In South Portland, Maine, Dr. Michael Ciampi took a step last spring that Bangor Daily News said some physicians would describe as radical (not us, though). He reclaimed his practice from the Mercy health system because he found that patient care was too impersonal. Then he stopped accepting insurance and Medicaid so that he could work more directly with his patients. Earlier in 2013, Ciampi sent a letter to his patients informing them that he would no longer accept any kind of health coverage, both private and government-sponsored. Given that he was now asking patients to pay for his services out of pocket, he posted his prices on the practice’s website.
“It’s been almost unanimous that patients have expressed understanding at why I’m doing what I’m doing, although I’ve had many people leave the practice because they want to be covered by insurance, which is understandable,” Ciampi said.
Before the switch, Ciampi had about 2,000 patients. He says he lost several hundred, which is disappointing. But imagine if he’d left medicine entirely. That’s 2,000 patients that would have had to find a doctor, and 1,800 who wouldn’t be getting cash-only medicine from a doctor they trust.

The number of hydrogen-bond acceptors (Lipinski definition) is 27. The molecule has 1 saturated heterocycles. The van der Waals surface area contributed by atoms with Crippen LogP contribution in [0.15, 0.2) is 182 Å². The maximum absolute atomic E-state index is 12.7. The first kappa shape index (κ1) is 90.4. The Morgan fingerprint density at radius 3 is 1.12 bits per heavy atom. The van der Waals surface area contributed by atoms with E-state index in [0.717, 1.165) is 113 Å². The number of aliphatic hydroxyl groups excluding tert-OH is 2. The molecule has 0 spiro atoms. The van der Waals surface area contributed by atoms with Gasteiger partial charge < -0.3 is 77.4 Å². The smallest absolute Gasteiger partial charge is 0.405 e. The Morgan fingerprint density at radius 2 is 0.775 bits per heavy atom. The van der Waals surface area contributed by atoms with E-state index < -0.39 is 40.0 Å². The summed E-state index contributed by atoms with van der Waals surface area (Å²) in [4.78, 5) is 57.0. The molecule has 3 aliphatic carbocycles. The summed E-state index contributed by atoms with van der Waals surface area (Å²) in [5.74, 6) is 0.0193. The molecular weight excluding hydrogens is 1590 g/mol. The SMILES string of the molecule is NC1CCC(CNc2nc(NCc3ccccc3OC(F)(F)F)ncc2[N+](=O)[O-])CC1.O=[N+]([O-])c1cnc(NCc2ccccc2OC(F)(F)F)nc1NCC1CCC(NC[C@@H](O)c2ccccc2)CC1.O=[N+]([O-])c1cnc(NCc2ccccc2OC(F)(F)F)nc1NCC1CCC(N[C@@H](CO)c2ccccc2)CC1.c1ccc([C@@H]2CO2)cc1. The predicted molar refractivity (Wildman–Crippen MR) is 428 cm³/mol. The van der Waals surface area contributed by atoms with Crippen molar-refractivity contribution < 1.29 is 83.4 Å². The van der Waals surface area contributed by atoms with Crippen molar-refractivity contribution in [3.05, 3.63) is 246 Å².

The decision to do away with insurance allowed Ciampi to practice medicine the way he saw fit, he told the Bangor Daily News. Insurance companies could no longer dictate how much he charges. He could offer discounts to patients struggling with their medical bills. He could make house calls.
“I’m freed up to do what I think is right for the patients,” Ciampi said. “If I’m providing them a service that they value, they can pay me, and we cut the insurance out as the middleman and cut out a lot of the expense.” Ciampi, like us, expects more doctors to follow this path. That’s because even with the small loss of patients, Ciampi expected his practice to perform just as well financially, if not better, than before he ditched insurance.
“I’ve been able to cut my prices in half because my overhead will be so much less,” he said.
Before, Ciampi charged $160 for an office visit with an existing patient facing one or more complicated health problems. Now, he charges $10-$100 per month for a subscription. Patients with an earache or strep throat can spend $300 at their local hospital emergency room, or promptly get an appointment at his office and make no additional copay.
That time is crucial to Ciampi. When his patients come to his office, they see him, not a physician’s assistant or a nurse practitioner, he said.
“If more doctors were able to do this, that would be real health care reform,” he said. “That’s when we’d see the cost of medicine truly go down.”
Amen, Dr. Ciampi. And considering the fact that cash-only medicine improves satisfaction and income, perhaps more doctors will follow suit. How about that for addressing an ever-widening doctor shortage in the U.S.?